Launching the uncompressed amplified parabolic pulses (strong positive chirp, FWHM ~6ps) directly into a 60m length of the holey fiber shown in Fig. 3.a), we observed dramatic temporal pulse compression and SSFS wavelength tuning. For low launched pulse energies (below ~10pJ), we again observed that the transmitted spectrum was undistorted but the pulses were temporally broadened (beyond the ~50ps measurement capability of our autocorrelator) due to the excess anomalous dispersion of the fiber. However, on increasing the launched pulse energy above ~20pJ, the FWHM of the transmitted pulses reduced to below 1ps, and for launched pulse energies around ~70pJ, the FWHM remained constant at ~400fs. Fig. 3.b) shows the SHG autocorrelation of the 400fs transmitted pulses (solitons), and of the 6ps launched pulses. This corresponds to transmission over ~475 soliton periods, which we believe is the longest transmission distance recorded for solitons at this wavelength. The spectrum shown in Fig. 3.c) clearly demonstrates single colour Raman solitons, which were tunable with increasing launched pulse energy out to a maximum wavelength of ~1.12μm. This complements our recent work on SSFS in an active Yb-doped HF where we achieved a much broader tuning range 1.06–1.33 μm16.
Finally, we increased the peak power of the launched pulses to ~20kW (350fs FWHM, 7.5nJ) by adding a higher power cladding pumped Yb-doped fiber amplifier, a modulator to reduce the pulse repetition rate, and a diffraction grating compressor to remove the chirp. The output of the fiber became a spectacular blue/white colour and the ultra-broad supercontinuum spectrum in Fig. 3.d) shows the enormous broadening into the visible region, especially compared to previous supercontinuum demonstrations from all fiber systems17. We report elsewhere8 related evidence suggesting that the increase in spectral conversion at blue wavelengths is due to phase matching to a higher order spatial mode. As the pulse energy was increased, the spectrum first formed a broad continuum across the infrared spectrum, and only at the highest powers did the spectrum move into the visible range. The fiber length was 7m, but we note that visible blue light was seen towards the launch end of the fiber indicating that a substantially shorter fiber length could have been used. Using an oscilloscope and detector with ~2GHz bandwidth, the input pulses were jitter free with FWHM duration of 0.5ns (true pulse width of ~6ps), whereas the transmitted pulses were smeared across a 2ns (FWHM) time window with significant jitter, which we interpreted as break-up into multiple pulses.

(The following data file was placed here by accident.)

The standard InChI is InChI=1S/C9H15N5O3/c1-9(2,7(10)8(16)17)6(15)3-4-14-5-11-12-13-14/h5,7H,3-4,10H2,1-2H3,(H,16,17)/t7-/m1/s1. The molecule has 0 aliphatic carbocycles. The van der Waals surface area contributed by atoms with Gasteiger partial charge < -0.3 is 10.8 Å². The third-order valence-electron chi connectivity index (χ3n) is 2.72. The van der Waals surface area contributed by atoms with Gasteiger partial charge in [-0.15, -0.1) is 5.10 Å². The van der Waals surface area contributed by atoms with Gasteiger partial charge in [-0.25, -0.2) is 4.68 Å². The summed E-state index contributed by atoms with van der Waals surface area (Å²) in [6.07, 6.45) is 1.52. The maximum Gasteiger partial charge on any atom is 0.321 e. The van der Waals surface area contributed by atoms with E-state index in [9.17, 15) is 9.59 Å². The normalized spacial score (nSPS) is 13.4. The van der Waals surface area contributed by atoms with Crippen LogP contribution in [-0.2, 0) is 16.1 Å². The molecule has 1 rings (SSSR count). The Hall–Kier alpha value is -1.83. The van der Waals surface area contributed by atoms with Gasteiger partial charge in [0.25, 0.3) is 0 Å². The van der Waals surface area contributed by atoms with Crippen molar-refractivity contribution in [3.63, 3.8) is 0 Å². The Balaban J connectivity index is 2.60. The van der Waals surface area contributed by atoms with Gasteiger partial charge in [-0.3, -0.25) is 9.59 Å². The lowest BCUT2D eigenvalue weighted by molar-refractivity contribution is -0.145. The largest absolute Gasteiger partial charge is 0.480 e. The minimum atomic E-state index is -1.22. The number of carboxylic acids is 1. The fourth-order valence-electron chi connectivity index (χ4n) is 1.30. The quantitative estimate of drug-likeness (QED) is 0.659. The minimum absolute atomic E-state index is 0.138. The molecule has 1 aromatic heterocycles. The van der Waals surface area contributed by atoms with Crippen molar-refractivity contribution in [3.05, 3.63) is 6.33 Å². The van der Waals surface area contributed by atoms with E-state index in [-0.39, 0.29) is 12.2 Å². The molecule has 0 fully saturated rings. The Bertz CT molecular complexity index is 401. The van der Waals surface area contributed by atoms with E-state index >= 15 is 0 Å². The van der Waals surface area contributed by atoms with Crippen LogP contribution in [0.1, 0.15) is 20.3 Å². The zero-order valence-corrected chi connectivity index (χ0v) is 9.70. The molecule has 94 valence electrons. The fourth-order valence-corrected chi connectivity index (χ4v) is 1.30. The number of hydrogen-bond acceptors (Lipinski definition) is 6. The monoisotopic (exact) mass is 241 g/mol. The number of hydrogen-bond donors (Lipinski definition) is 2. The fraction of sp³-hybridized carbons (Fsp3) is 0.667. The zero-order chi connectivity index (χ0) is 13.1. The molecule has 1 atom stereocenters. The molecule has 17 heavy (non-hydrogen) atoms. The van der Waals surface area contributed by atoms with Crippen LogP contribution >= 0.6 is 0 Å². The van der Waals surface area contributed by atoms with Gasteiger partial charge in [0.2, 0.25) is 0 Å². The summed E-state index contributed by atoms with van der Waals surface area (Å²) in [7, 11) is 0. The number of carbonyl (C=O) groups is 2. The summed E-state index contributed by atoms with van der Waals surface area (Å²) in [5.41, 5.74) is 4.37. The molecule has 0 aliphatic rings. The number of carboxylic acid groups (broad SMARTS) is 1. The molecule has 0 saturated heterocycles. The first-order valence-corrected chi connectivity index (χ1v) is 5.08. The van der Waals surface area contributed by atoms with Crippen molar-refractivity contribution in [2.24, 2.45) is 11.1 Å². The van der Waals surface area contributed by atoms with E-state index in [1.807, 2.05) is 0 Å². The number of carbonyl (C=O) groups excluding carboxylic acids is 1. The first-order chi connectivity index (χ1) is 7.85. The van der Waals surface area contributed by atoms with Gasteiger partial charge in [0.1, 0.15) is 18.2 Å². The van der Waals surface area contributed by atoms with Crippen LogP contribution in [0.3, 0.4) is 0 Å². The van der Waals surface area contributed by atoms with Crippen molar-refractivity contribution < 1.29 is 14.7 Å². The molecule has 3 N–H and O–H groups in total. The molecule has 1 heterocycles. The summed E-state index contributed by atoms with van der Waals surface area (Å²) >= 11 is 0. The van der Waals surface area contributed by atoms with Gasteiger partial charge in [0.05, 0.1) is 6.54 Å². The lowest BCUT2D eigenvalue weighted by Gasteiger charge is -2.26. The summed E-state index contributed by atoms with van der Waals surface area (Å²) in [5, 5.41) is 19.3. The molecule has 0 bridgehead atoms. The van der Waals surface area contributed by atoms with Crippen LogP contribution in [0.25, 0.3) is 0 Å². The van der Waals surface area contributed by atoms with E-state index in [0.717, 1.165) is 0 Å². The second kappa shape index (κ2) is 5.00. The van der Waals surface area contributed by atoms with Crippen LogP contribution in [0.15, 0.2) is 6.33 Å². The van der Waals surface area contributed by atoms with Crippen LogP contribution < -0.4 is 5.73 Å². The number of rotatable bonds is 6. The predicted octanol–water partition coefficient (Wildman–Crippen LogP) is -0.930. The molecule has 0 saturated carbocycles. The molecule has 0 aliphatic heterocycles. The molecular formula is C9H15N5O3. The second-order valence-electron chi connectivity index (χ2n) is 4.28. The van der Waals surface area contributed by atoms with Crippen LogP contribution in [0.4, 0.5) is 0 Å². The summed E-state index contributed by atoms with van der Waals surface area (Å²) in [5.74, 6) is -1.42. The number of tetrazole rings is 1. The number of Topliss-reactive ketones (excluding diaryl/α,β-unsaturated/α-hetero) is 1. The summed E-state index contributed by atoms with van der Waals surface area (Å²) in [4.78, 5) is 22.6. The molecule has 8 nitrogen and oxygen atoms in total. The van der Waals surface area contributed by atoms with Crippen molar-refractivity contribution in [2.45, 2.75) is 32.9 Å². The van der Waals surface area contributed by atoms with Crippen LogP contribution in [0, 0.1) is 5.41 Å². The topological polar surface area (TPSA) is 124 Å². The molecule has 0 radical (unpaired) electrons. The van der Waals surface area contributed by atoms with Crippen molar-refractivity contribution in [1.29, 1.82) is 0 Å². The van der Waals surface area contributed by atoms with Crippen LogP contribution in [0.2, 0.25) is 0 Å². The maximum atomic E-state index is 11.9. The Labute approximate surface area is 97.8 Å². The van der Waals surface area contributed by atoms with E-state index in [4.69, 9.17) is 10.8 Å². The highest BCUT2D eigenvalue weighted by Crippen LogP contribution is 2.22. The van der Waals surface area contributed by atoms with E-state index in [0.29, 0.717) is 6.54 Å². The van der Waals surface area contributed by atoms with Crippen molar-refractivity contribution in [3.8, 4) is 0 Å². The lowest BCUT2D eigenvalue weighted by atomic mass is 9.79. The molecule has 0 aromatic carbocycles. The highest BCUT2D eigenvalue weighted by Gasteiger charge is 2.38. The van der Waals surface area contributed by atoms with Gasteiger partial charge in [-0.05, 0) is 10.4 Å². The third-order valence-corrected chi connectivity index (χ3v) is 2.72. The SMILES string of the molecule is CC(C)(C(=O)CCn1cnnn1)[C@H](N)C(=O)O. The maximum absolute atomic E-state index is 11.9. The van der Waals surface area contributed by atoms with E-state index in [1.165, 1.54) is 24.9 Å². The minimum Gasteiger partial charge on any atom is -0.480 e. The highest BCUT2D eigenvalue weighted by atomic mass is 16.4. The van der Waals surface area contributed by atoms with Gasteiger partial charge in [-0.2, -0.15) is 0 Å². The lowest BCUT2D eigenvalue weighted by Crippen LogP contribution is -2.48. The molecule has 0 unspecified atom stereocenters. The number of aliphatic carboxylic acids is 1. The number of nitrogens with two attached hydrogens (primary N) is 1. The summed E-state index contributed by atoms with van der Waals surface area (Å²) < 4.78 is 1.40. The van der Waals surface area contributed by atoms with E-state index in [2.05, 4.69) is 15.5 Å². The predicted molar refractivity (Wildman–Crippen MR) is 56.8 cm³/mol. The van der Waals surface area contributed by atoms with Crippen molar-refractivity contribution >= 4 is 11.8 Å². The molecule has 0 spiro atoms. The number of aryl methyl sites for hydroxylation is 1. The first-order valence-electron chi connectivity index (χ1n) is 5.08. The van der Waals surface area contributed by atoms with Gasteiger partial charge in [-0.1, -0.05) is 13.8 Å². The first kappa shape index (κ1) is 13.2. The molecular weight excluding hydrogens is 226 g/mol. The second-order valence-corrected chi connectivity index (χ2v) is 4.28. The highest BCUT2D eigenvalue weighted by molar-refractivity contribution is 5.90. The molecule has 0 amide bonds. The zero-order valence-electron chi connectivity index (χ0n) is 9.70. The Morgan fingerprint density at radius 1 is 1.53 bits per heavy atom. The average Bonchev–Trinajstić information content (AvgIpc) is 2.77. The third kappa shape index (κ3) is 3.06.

In conclusion, we have directly demonstrated, for the first time to our knowledge, linear dispersion compensation in a holey fiber with anomalous dispersion at wavelengths less than 1.3 μm. At only 1 mW average power (peak power ~200W), the fiber supports both soliton compression, and pulse propagation without temporal broadening, and using pulses with higher peak power, we generated supercontinuum spectra spanning from below 400nm to above 1750nm. All experiments were seeded using a diode-pumped Yb-doped fiber source.
J.H.V. Price is supported by the Engineering and Physical Science Research Council (UK). T.M.Monro and D.J.Richardson are supported under the Royal Society University Research Fellowship scheme.
References and links